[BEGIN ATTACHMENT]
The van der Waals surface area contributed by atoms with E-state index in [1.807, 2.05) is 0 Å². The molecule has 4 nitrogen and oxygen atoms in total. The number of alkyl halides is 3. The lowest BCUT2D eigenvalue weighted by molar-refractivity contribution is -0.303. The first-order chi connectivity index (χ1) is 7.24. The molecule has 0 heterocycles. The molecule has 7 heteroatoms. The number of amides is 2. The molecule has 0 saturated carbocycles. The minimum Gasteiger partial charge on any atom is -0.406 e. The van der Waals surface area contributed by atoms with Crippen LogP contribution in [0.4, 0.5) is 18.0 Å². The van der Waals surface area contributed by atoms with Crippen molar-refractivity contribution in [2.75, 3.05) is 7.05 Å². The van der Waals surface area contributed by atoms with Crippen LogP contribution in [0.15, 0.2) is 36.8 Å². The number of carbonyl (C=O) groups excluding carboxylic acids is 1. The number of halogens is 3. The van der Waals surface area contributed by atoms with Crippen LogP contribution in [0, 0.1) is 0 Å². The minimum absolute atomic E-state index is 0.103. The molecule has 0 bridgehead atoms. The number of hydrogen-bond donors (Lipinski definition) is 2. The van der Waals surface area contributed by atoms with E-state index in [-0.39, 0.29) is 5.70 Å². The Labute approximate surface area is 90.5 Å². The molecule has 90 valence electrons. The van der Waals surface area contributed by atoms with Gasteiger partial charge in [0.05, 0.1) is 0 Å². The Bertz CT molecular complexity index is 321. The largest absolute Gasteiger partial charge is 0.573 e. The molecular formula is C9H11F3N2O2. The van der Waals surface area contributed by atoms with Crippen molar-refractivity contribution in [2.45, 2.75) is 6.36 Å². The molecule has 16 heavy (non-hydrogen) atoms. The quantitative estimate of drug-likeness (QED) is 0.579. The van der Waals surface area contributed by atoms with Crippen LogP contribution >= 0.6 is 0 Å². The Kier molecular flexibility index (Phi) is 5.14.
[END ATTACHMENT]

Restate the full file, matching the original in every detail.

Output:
The van der Waals surface area contributed by atoms with E-state index in [1.807, 2.05) is 0 Å². The molecule has 4 nitrogen and oxygen atoms in total. The number of alkyl halides is 3. The lowest BCUT2D eigenvalue weighted by molar-refractivity contribution is -0.303. The first-order chi connectivity index (χ1) is 7.24. The molecule has 0 heterocycles. The molecule has 7 heteroatoms. The number of amides is 2. The molecule has 0 saturated carbocycles. The minimum Gasteiger partial charge on any atom is -0.406 e. The van der Waals surface area contributed by atoms with Crippen LogP contribution in [0.4, 0.5) is 18.0 Å². The van der Waals surface area contributed by atoms with Crippen molar-refractivity contribution in [2.75, 3.05) is 7.05 Å². The van der Waals surface area contributed by atoms with Crippen LogP contribution in [0.15, 0.2) is 36.8 Å². The number of carbonyl (C=O) groups excluding carboxylic acids is 1. The number of halogens is 3. The van der Waals surface area contributed by atoms with Crippen LogP contribution in [0, 0.1) is 0 Å². The minimum absolute atomic E-state index is 0.103. The molecule has 0 bridgehead atoms. The number of hydrogen-bond donors (Lipinski definition) is 2. The van der Waals surface area contributed by atoms with E-state index in [-0.39, 0.29) is 5.70 Å². The Labute approximate surface area is 90.5 Å². The molecule has 90 valence electrons. The van der Waals surface area contributed by atoms with Gasteiger partial charge in [0.05, 0.1) is 0 Å². The Bertz CT molecular complexity index is 321. The largest absolute Gasteiger partial charge is 0.573 e. The molecular formula is C9H11F3N2O2. The van der Waals surface area contributed by atoms with Crippen molar-refractivity contribution in [2.45, 2.75) is 6.36 Å². The molecule has 16 heavy (non-hydrogen) atoms. The quantitative estimate of drug-likeness (QED) is 0.579. The van der Waals surface area contributed by atoms with Crippen LogP contribution >= 0.6 is 0 Å². The Kier molecular flexibility index (Phi) is 5.14.